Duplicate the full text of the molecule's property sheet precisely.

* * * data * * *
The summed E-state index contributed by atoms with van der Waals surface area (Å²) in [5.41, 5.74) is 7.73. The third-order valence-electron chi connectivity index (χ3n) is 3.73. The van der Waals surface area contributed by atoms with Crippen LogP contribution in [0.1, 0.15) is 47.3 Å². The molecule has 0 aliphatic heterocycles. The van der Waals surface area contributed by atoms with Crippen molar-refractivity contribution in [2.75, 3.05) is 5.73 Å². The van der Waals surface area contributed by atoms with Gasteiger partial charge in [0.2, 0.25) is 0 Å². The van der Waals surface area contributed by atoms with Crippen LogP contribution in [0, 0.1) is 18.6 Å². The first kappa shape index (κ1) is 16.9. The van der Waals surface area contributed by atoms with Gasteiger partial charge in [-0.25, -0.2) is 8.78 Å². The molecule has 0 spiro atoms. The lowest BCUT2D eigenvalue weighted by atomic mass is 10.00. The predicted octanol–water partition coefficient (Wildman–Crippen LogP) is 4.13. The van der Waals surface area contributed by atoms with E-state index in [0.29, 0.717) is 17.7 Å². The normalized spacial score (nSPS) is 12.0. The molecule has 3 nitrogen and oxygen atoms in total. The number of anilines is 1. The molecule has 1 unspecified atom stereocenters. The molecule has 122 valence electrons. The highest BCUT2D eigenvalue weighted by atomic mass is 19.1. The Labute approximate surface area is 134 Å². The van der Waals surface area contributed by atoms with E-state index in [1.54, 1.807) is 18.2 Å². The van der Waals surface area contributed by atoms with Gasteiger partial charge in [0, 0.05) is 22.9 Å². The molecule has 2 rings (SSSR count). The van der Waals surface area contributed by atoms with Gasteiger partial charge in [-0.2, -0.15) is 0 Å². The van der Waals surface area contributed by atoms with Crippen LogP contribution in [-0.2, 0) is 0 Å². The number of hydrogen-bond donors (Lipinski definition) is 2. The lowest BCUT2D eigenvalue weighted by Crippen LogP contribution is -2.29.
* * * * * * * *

The summed E-state index contributed by atoms with van der Waals surface area (Å²) in [5.41, 5.74) is 7.73. The third-order valence-electron chi connectivity index (χ3n) is 3.73. The van der Waals surface area contributed by atoms with Crippen LogP contribution in [0.1, 0.15) is 47.3 Å². The molecule has 0 aliphatic heterocycles. The van der Waals surface area contributed by atoms with Crippen molar-refractivity contribution in [2.75, 3.05) is 5.73 Å². The van der Waals surface area contributed by atoms with Gasteiger partial charge in [0.2, 0.25) is 0 Å². The van der Waals surface area contributed by atoms with Crippen LogP contribution in [0, 0.1) is 18.6 Å². The first kappa shape index (κ1) is 16.9. The van der Waals surface area contributed by atoms with Gasteiger partial charge in [-0.25, -0.2) is 8.78 Å². The molecule has 0 spiro atoms. The lowest BCUT2D eigenvalue weighted by atomic mass is 10.00. The predicted octanol–water partition coefficient (Wildman–Crippen LogP) is 4.13. The van der Waals surface area contributed by atoms with E-state index in [0.29, 0.717) is 17.7 Å². The normalized spacial score (nSPS) is 12.0. The molecule has 3 nitrogen and oxygen atoms in total. The number of anilines is 1. The molecule has 1 unspecified atom stereocenters. The molecule has 122 valence electrons. The highest BCUT2D eigenvalue weighted by atomic mass is 19.1. The Labute approximate surface area is 134 Å². The van der Waals surface area contributed by atoms with E-state index in [1.54, 1.807) is 18.2 Å². The van der Waals surface area contributed by atoms with Gasteiger partial charge in [0, 0.05) is 22.9 Å². The molecule has 2 rings (SSSR count). The van der Waals surface area contributed by atoms with Gasteiger partial charge in [-0.2, -0.15) is 0 Å². The van der Waals surface area contributed by atoms with Crippen LogP contribution in [-0.2, 0) is 0 Å². The number of hydrogen-bond donors (Lipinski definition) is 2. The lowest BCUT2D eigenvalue weighted by Crippen LogP contribution is -2.29.